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David Bowie, Peter Buck, and Hinds

Sound Advice

David Bowie
  • David Bowie

David Bowie


Columbia Records

File next to: Isaac Hayes, Brian Eno, Peter Gabriel

In some quarters, the late David Bowie's final studio album, Blackstar, has been characterized as a "jazz" album. That's not accurate, even though sax and other instruments closely associated with the genre are employed throughout its seven tracks. Distorted electric guitar crops up fairly often as well — most prominently on the snaky closer, "I Can't Give Everything Away" — but it's not accurate to call Blackstar a rock album, either. Immersing themselves in Bowie's 28th album, longtime listeners may spot sonic similarities between it and his so-called Berlin trilogy (Low, "Heroes" and Lodger), as well as Diamond Dogs and Scary Monsters. Blackstar sounds and feels like the logical culmination and synthesis of most every style Bowie has ever traveled. And that's saying something. Blackstar is both a career triumph and generous parting gift. — Bill Kopp

Peter Buck
  • Peter Buck

Peter Buck

Warzone Earth

Little Axe/Mississippi Records

File next to: The Minus Five, Tom Waits, Session Americana

Former REM guitarist Peter Buck has released three solo albums on vinyl only, and Warzone Earth is the most polished, with the broadest star-studded cast of session musicians. Buck has brought along his regular collaborator Scott McCaughey of Young Fresh Fellows, as well as Wilco's Jeff Tweedy, Krist Novoselic of Nirvana fame, and Chris Slusarenko of various Guided by Voices side projects. Despite the heavy hitters, the work is a juke-joint affair, rough around the edges, with Buck dishing up Tom Waits-style vocals on tracks like "Your Crooked Mind" and "World Spins Around You." Those expecting layered production or even the occasional REM jangly guitar would best pass this album up. But Warzone Earth and its two predecessors will delight those who prefer their superstar sessions raw and howling. — Loring Wirbel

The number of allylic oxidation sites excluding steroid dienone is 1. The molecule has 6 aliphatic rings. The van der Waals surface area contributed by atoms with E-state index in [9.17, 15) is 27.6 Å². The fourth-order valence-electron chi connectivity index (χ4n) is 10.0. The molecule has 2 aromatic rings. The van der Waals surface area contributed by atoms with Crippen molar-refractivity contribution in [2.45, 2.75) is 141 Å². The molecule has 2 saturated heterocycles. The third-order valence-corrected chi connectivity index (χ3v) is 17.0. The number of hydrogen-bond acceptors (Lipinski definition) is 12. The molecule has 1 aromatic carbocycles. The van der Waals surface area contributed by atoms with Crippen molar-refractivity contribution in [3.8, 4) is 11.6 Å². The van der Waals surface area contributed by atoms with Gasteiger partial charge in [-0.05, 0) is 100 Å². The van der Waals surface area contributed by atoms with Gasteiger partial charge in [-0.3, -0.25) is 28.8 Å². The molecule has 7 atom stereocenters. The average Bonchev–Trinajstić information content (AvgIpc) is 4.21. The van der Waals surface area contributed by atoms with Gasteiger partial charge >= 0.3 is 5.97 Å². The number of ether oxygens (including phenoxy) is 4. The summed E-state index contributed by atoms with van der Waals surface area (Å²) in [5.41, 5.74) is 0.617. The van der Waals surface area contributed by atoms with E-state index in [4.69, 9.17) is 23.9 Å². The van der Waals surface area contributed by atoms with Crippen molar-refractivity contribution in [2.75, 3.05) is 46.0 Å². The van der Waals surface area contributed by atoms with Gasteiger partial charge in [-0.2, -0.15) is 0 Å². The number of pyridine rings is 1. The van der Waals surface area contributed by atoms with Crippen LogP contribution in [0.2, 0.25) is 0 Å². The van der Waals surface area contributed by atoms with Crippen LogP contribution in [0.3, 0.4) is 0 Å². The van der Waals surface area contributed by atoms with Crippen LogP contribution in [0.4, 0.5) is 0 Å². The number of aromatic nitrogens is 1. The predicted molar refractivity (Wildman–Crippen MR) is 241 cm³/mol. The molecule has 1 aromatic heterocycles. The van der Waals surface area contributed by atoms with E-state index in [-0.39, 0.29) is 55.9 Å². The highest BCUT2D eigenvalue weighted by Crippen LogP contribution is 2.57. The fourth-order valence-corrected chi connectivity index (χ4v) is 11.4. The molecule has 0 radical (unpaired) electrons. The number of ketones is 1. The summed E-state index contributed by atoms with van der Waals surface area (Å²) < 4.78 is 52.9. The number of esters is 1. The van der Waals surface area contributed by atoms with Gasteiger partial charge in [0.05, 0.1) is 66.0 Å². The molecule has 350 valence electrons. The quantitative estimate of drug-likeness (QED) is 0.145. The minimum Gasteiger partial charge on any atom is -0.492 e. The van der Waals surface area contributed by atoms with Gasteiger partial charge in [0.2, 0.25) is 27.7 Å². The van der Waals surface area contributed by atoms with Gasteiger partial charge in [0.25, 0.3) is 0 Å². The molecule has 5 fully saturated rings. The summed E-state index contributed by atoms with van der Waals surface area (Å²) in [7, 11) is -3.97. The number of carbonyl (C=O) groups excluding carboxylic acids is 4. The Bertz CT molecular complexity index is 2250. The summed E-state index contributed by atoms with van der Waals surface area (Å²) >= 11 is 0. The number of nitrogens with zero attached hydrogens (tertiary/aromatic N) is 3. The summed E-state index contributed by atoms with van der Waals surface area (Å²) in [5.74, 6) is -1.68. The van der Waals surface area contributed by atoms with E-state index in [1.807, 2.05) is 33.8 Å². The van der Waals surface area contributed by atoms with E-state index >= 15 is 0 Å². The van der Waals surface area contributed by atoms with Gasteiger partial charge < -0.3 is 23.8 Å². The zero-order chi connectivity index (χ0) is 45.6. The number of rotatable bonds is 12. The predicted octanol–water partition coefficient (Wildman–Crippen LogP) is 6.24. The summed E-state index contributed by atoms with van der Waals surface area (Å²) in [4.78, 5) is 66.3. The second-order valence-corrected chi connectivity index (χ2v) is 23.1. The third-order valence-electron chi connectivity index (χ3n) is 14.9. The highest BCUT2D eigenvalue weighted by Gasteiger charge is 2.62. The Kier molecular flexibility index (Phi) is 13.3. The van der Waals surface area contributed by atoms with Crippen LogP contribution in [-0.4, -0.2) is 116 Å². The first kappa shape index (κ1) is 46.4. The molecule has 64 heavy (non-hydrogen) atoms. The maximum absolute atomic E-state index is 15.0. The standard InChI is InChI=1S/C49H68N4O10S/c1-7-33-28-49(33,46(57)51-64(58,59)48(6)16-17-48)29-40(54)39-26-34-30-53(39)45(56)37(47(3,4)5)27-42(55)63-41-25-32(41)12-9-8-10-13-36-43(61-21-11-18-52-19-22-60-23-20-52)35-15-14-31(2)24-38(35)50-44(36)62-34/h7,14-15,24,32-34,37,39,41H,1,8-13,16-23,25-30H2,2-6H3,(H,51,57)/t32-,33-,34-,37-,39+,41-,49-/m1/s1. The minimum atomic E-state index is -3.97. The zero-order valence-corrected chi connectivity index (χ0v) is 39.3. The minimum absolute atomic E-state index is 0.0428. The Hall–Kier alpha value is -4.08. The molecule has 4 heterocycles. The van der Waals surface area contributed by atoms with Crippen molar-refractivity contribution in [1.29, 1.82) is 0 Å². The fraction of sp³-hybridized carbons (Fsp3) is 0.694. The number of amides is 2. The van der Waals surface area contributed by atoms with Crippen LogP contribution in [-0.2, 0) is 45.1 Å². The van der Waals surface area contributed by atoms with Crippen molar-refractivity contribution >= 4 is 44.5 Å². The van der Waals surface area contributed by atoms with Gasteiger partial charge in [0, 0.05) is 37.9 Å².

• Hinds


Leave Me Alone

Mom and Pop Music

File next to: Wolf Alice, Heart, L7

The cover art for Leave Me Alone, the debut album by these four young women from Madrid, would suggest an Iberian riot grrl movement, or a Spanish version of The Runaways. But Hinds instead serve up sophisticated mid-tempo rock with tight vocal harmonies, as though The Roches were covering Best Coast. If ruthless managers like Kim Fowley and Malcolm McLaren still existed, the recasting of the band formerly known as The Deers might appear too staged, if not sinister. But Carlotta Cosials and her compatriots set out with their own garage-rock agenda. This is an album loaded with talent and laughter. There's a lot going on in the counterpoint lyrics and complex riffs of "Fat Calmed Kiddos" and "San Diego," making one wish there was still a rock-oriented Top 40 radio they could dominate. — Loring Wirbel

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